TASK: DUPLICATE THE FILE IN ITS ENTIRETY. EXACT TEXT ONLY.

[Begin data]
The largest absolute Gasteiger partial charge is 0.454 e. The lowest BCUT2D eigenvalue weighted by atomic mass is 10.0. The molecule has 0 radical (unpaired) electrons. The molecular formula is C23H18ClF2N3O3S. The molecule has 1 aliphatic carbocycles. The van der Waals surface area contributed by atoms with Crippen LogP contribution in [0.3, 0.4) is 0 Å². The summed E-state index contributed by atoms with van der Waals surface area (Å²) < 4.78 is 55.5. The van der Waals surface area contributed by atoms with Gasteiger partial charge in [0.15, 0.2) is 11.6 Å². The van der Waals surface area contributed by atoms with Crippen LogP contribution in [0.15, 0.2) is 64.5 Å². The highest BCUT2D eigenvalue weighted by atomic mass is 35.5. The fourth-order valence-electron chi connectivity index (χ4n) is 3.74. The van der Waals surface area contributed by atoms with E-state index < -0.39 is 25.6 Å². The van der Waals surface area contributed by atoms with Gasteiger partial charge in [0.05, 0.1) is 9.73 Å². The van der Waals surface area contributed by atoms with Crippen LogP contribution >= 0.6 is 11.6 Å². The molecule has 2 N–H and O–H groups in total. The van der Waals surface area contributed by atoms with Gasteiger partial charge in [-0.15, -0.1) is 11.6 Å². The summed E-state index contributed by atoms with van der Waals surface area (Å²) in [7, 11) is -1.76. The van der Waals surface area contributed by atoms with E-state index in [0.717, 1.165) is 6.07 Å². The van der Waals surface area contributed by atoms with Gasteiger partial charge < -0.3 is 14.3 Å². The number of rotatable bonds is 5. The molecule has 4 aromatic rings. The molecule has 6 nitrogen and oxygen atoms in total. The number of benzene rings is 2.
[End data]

The largest absolute Gasteiger partial charge is 0.454 e. The lowest BCUT2D eigenvalue weighted by atomic mass is 10.0. The molecule has 0 radical (unpaired) electrons. The molecular formula is C23H18ClF2N3O3S. The molecule has 1 aliphatic carbocycles. The van der Waals surface area contributed by atoms with Crippen LogP contribution in [0.3, 0.4) is 0 Å². The summed E-state index contributed by atoms with van der Waals surface area (Å²) < 4.78 is 55.5. The van der Waals surface area contributed by atoms with Gasteiger partial charge in [0.15, 0.2) is 11.6 Å². The van der Waals surface area contributed by atoms with Crippen LogP contribution in [0.15, 0.2) is 64.5 Å². The highest BCUT2D eigenvalue weighted by atomic mass is 35.5. The fourth-order valence-electron chi connectivity index (χ4n) is 3.74. The van der Waals surface area contributed by atoms with E-state index < -0.39 is 25.6 Å². The van der Waals surface area contributed by atoms with Gasteiger partial charge in [0.05, 0.1) is 9.73 Å². The van der Waals surface area contributed by atoms with Crippen LogP contribution >= 0.6 is 11.6 Å². The molecule has 2 N–H and O–H groups in total. The van der Waals surface area contributed by atoms with Gasteiger partial charge in [-0.15, -0.1) is 11.6 Å². The summed E-state index contributed by atoms with van der Waals surface area (Å²) in [7, 11) is -1.76. The van der Waals surface area contributed by atoms with E-state index in [0.717, 1.165) is 6.07 Å². The van der Waals surface area contributed by atoms with Gasteiger partial charge < -0.3 is 14.3 Å². The number of rotatable bonds is 5. The molecule has 4 aromatic rings. The molecule has 6 nitrogen and oxygen atoms in total. The number of benzene rings is 2.